Framing and Counter-framing in PR – Strategies, tactics and tools
Take it from us – framing is something that everyone does, regardless of whether they’re conscious of it or not.
Consider this: two people might perceive the exact same scenario in different ways and each person will respond based on their perception. But when you frame a scenario in a certain way, everyone involved is likely to look at the scenario from that specific viewpoint. Essentially, you’re influencing how people think of you or your organisation and guiding them to act in a way that you can benefit from.
As PR pros, it’s our job to frame our clients, topics or our organisation in a way that allows relevant stakeholders to look at it in the desired light. Read on to find out more!
What is framing and why it makes sense
Simply put, framing refers to the act of presenting information within a pre-defined interpretational ‘frame’ to influence publics’ judgement about an organisation, executive, topic or offering. We use framing in our personal and professional lives and framing helps us to construct, refine and deliver messages.
Here’s how Professor Matthew Nisbet of Northeastern University puts it: people use mental filters to make sense of incoming messages. This gives the sender – and framer – of the information “enormous power” to focus attention and influence how receivers will interpret the message.
Bearing this in mind, it only makes sense for PR pros to utilise framing as part of their overall content strategy. By framing information and disseminating it in the right way, you’ll be able to increase your relevance to your target audience and organise key messages into concepts resonating with them.
How does framing compare to agenda-setting you wonder? According to the agenda-setting theory proposed by Maxwell McCombs and Donald Shaw in 1972, choosing and displaying news, editors, newsroom staff and broadcasters play an “important part” in shaping political reality.
So, is framing the same thing as agenda setting or is it a different concept altogether? Both concepts are similar in the sense that they involve the influencing of a certain target audience. That said, agenda-setting simply deals with telling an audience what to think but framing looks to go one step further in instructing an audience how to think about an issue.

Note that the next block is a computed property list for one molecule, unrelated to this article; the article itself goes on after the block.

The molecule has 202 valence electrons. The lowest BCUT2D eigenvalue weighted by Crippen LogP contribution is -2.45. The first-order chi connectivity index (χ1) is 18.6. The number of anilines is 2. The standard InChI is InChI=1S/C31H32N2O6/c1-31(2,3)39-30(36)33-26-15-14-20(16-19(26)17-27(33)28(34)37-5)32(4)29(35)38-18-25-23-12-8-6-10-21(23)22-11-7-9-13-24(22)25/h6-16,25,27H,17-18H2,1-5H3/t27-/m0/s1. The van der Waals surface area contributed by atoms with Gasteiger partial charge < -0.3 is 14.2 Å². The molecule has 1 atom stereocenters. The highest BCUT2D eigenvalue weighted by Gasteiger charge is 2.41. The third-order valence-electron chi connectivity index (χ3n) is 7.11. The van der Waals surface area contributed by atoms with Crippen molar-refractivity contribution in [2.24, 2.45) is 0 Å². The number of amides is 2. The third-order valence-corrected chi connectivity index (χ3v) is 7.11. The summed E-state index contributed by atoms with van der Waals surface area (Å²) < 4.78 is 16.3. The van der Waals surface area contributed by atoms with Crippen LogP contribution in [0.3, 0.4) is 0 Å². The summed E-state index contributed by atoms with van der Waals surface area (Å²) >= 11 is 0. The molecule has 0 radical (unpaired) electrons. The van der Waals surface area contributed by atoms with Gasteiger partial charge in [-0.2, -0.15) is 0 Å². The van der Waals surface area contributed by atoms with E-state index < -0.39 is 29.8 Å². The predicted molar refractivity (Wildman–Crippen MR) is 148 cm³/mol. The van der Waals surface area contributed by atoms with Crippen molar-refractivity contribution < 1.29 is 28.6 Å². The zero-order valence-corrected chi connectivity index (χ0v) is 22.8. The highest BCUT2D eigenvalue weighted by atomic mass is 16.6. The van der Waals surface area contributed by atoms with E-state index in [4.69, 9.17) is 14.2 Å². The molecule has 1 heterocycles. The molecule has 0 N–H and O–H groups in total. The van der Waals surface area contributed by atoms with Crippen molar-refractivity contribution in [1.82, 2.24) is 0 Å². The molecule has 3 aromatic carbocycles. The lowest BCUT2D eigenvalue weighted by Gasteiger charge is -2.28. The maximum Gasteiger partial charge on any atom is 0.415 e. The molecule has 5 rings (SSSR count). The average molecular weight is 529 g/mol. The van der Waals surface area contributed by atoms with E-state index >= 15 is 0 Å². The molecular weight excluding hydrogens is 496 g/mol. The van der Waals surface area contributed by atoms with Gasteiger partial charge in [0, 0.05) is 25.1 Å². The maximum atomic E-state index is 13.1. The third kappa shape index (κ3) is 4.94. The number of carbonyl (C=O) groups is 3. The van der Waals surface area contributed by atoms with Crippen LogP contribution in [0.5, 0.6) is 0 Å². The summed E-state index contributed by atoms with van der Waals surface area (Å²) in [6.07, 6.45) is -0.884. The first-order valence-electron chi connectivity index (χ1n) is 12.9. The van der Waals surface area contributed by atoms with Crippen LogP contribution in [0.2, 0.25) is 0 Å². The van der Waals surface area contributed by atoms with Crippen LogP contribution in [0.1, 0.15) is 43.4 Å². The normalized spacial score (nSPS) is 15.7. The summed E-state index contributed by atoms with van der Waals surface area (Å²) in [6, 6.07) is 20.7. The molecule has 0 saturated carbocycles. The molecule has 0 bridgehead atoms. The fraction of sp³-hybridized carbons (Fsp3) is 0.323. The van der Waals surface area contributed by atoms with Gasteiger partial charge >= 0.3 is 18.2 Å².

Framing in different contexts
Framing plays an integral role in the world of PR – that much is obvious. While PR pros have been using framing techniques for decades, today the challenge lies in influencing audiences’ perception in a way that’s seen as honest and authentic.
Framing takes place in several contexts; among other things, you can frame news, actions, responsibility, risk, attributes and situations:
Framing a situation
First up, framing a situation helps with storytelling and in the context of organisational communication. PR pros use framing to “impose on others their version of the enacted environment in which the organisation operates”.
Framing an attribute
Next, in framing an attribute, you’re typically highlighting and emphasising certain characteristics of a product and downplaying other aspects of the same product. This is a technique that’s routinely used in product positioning. For instance, if a PR pro is writing a press release about a ground beef product, they might choose to frame it as “75% lean” which sounds more attractive as opposed to “25% fat”.